Youth football on decline

Football is often referred to as the American sport. Families gather on Saturday and Sunday afternoons to watch their favorite college and professional teams compete. It is easily considered the best sport to watch on television, evident by the fact thatthe Super Bowl continues to be the highest rated sports championship every February. So why is it that fewer kids are playing the sport every year?

A few weeks ago I visited an East Syracuse-Minoa Pop-Warner football practice. For 10 years of my life I played football for this youth organization, and I recall how at one point there were too many kids playing, so the organization was forced to split us into two teams. Every year I played there were plenty of kids for each level of play, but during my recent visit I noticed a significantly less amount of kids practicing on the field. There were only three different age groups on the field, compared to the six I had growing up. I wondered why this was, because professional football’s ratings are rising and more people watch it every year. If more people are watching, then it would make sense that more kids would be playing, but for one reason or another that’s not the case.

I soon realized the reason for this inconsistency after watching an “Outside the Lines” report on ESPN. The report showed a teenage kid, Donnovan Hill, who had two concussions in a span of one year of playing football. The second concussion partially paralyzed him, and he is now forced to go through horribly painful and expensive physical therapy that may or may not recover him back to his normal state. I also remembered how the NFL struggled with players suffering from more recorded concussions this year than in the past years and was forced to contain the negative media coverage surrounding the injuries from their sport. The media produced similar stories to the one about Hill showing current and former players who have admitted to suffering five or more concussions during their career, as well as former players suffering from brain trauma due to the violent nature of the game. The NFL was forced to penalize and fine players for violent hits to subdue the negative reports surrounding the game.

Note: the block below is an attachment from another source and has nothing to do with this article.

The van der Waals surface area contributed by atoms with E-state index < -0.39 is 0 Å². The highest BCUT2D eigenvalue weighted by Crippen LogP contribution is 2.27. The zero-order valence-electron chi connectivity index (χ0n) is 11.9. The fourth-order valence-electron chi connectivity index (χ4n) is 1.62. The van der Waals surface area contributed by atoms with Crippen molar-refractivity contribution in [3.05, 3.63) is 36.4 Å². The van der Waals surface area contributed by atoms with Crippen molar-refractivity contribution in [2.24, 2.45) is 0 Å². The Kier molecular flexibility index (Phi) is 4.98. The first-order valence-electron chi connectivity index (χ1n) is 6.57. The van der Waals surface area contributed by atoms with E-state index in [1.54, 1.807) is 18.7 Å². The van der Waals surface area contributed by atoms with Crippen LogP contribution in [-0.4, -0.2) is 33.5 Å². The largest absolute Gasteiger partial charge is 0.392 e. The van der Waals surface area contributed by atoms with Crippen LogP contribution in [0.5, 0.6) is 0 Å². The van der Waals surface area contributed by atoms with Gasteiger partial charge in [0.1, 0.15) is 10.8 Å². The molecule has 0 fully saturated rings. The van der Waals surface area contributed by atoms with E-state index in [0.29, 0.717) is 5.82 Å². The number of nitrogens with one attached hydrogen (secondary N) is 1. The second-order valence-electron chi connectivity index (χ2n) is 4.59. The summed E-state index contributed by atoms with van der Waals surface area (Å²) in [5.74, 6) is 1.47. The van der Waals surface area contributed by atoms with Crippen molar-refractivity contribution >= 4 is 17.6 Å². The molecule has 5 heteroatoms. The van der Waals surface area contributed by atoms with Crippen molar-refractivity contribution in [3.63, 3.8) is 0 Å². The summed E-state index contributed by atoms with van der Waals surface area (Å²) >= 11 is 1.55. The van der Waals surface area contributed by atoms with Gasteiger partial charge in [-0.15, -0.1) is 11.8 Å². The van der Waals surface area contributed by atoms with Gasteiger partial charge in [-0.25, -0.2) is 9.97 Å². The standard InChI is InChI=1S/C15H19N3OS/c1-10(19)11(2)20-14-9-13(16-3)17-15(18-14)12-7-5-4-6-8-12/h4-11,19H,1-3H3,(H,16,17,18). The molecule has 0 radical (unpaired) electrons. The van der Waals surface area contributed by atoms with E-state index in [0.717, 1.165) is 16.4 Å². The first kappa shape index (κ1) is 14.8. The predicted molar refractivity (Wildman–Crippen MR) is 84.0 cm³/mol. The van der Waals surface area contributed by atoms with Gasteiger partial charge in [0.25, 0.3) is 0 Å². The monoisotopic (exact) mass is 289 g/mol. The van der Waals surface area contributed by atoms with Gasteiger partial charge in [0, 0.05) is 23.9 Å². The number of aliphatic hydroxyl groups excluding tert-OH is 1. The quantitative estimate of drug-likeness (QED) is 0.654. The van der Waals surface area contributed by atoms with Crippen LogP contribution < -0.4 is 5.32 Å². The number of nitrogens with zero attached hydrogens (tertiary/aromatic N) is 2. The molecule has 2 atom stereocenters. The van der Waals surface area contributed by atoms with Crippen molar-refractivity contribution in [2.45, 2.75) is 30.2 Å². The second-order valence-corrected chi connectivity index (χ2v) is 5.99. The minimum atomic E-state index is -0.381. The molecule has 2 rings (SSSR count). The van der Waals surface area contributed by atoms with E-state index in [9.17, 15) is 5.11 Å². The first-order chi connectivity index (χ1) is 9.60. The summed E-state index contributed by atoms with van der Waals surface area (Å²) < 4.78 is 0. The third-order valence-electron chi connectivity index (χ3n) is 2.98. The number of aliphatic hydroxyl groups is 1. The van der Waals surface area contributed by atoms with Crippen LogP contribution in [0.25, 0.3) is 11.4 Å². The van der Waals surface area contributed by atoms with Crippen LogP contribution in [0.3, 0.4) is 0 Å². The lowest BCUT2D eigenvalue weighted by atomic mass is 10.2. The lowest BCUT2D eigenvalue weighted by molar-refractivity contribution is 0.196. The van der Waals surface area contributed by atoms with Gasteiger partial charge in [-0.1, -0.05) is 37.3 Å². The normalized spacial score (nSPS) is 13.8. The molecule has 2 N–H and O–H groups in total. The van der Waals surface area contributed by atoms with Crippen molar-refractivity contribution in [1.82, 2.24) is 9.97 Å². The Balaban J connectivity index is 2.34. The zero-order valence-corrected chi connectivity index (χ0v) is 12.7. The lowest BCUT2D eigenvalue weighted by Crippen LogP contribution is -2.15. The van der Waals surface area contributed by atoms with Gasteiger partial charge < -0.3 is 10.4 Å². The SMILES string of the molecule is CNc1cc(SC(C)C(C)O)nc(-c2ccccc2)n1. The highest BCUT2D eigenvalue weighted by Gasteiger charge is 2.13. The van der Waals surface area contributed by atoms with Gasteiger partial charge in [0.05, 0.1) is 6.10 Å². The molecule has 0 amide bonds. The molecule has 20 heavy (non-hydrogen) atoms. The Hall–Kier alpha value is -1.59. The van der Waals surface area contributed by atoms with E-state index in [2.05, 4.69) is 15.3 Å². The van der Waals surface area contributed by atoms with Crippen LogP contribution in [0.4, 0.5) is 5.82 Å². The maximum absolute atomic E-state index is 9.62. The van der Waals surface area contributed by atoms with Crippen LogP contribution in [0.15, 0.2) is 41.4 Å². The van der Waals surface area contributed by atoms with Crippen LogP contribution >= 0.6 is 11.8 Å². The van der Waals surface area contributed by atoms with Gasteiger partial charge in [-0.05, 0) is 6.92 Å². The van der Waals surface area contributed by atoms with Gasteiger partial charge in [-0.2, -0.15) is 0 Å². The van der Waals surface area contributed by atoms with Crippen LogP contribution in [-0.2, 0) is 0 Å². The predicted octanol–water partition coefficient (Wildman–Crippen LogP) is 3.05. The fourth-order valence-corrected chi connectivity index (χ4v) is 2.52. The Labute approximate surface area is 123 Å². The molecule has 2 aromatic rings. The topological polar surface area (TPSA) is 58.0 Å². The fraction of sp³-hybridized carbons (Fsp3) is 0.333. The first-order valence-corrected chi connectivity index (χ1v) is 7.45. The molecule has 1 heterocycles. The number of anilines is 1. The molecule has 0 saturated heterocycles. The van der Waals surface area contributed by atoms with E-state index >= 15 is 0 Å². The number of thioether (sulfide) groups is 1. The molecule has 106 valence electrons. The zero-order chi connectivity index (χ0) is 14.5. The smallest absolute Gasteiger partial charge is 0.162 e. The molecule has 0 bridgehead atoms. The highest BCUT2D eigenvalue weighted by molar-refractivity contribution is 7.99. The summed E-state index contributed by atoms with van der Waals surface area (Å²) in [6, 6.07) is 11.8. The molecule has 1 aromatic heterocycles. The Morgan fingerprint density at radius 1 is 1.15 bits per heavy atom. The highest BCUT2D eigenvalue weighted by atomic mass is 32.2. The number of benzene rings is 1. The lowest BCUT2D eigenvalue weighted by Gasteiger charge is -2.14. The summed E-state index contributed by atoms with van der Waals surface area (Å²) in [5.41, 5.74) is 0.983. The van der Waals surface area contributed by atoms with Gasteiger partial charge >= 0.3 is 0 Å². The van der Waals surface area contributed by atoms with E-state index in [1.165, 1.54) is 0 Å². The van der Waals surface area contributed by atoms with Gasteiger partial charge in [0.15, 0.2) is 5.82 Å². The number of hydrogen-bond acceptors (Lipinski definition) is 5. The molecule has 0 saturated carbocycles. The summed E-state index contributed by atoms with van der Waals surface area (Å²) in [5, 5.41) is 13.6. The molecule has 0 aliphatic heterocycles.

These negative media messages are the reason less kids play football as a sport. The media has done its duty in reaching the parents of children everywhere, who in turn do not let their kids play because they are worried about safety. The concern from the parents is understandable, but in my opinion parents who do this are overcautious. Kids in Pop-Warner do not travel nearly fast enough or hit nearly hard enough to give themselves or each other concussions. Also, the amount of padding in the helmets and the tightness of the helmets are much safer than the ones used in the higher levels of play. Sports like soccer, lacrosse and basketball can be just as dangerous for kids, but since they are not as popular, their injuries do not receive as much media attention. Parents can be cautious, but they should understand that football teaches mental and physical toughness and other values that no other sport can teach. If parents aren’t going to let kids play football because of safety reasons, then in theory, they should not allow their kids play other sports either.


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